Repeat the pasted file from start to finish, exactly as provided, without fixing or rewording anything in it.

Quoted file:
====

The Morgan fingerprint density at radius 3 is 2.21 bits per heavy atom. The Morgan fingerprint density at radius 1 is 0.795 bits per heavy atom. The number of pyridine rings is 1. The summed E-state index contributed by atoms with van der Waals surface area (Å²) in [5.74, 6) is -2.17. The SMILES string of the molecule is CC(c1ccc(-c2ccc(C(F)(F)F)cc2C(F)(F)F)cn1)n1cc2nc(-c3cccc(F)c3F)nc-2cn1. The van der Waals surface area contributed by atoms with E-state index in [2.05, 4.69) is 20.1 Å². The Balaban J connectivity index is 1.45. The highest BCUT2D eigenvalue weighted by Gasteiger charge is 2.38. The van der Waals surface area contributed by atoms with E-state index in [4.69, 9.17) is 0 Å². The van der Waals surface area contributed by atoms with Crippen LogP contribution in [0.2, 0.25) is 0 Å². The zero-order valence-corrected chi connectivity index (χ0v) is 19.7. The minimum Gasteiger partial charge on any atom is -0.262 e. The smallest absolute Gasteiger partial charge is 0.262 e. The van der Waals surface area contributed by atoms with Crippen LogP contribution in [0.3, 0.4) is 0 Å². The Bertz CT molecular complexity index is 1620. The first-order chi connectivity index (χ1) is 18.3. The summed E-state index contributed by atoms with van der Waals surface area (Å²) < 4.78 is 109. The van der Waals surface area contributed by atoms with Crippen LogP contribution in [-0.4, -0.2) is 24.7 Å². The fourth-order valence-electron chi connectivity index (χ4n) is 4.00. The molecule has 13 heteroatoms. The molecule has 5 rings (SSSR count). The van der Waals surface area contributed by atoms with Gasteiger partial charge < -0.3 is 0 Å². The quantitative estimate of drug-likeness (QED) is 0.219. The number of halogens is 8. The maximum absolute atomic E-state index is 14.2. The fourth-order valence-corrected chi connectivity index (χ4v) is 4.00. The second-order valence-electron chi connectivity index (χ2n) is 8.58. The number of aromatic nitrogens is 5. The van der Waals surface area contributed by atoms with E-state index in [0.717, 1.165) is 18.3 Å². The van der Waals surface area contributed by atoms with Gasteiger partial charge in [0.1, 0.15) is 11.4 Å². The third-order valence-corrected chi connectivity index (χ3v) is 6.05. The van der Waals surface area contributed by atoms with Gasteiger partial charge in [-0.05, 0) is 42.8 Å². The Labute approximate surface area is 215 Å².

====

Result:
The Morgan fingerprint density at radius 3 is 2.21 bits per heavy atom. The Morgan fingerprint density at radius 1 is 0.795 bits per heavy atom. The number of pyridine rings is 1. The summed E-state index contributed by atoms with van der Waals surface area (Å²) in [5.74, 6) is -2.17. The SMILES string of the molecule is CC(c1ccc(-c2ccc(C(F)(F)F)cc2C(F)(F)F)cn1)n1cc2nc(-c3cccc(F)c3F)nc-2cn1. The van der Waals surface area contributed by atoms with E-state index in [2.05, 4.69) is 20.1 Å². The Balaban J connectivity index is 1.45. The highest BCUT2D eigenvalue weighted by Gasteiger charge is 2.38. The van der Waals surface area contributed by atoms with E-state index in [4.69, 9.17) is 0 Å². The van der Waals surface area contributed by atoms with Crippen LogP contribution in [0.2, 0.25) is 0 Å². The zero-order valence-corrected chi connectivity index (χ0v) is 19.7. The minimum Gasteiger partial charge on any atom is -0.262 e. The smallest absolute Gasteiger partial charge is 0.262 e. The van der Waals surface area contributed by atoms with Crippen LogP contribution in [0.3, 0.4) is 0 Å². The Bertz CT molecular complexity index is 1620. The first-order chi connectivity index (χ1) is 18.3. The summed E-state index contributed by atoms with van der Waals surface area (Å²) < 4.78 is 109. The van der Waals surface area contributed by atoms with Crippen LogP contribution in [-0.4, -0.2) is 24.7 Å². The fourth-order valence-electron chi connectivity index (χ4n) is 4.00. The molecule has 13 heteroatoms. The molecule has 5 rings (SSSR count). The van der Waals surface area contributed by atoms with Gasteiger partial charge < -0.3 is 0 Å². The quantitative estimate of drug-likeness (QED) is 0.219. The number of halogens is 8. The maximum absolute atomic E-state index is 14.2. The fourth-order valence-corrected chi connectivity index (χ4v) is 4.00. The second-order valence-electron chi connectivity index (χ2n) is 8.58. The number of aromatic nitrogens is 5. The van der Waals surface area contributed by atoms with E-state index in [0.717, 1.165) is 18.3 Å². The van der Waals surface area contributed by atoms with Gasteiger partial charge in [0.1, 0.15) is 11.4 Å². The third-order valence-corrected chi connectivity index (χ3v) is 6.05. The van der Waals surface area contributed by atoms with Gasteiger partial charge in [-0.05, 0) is 42.8 Å². The Labute approximate surface area is 215 Å².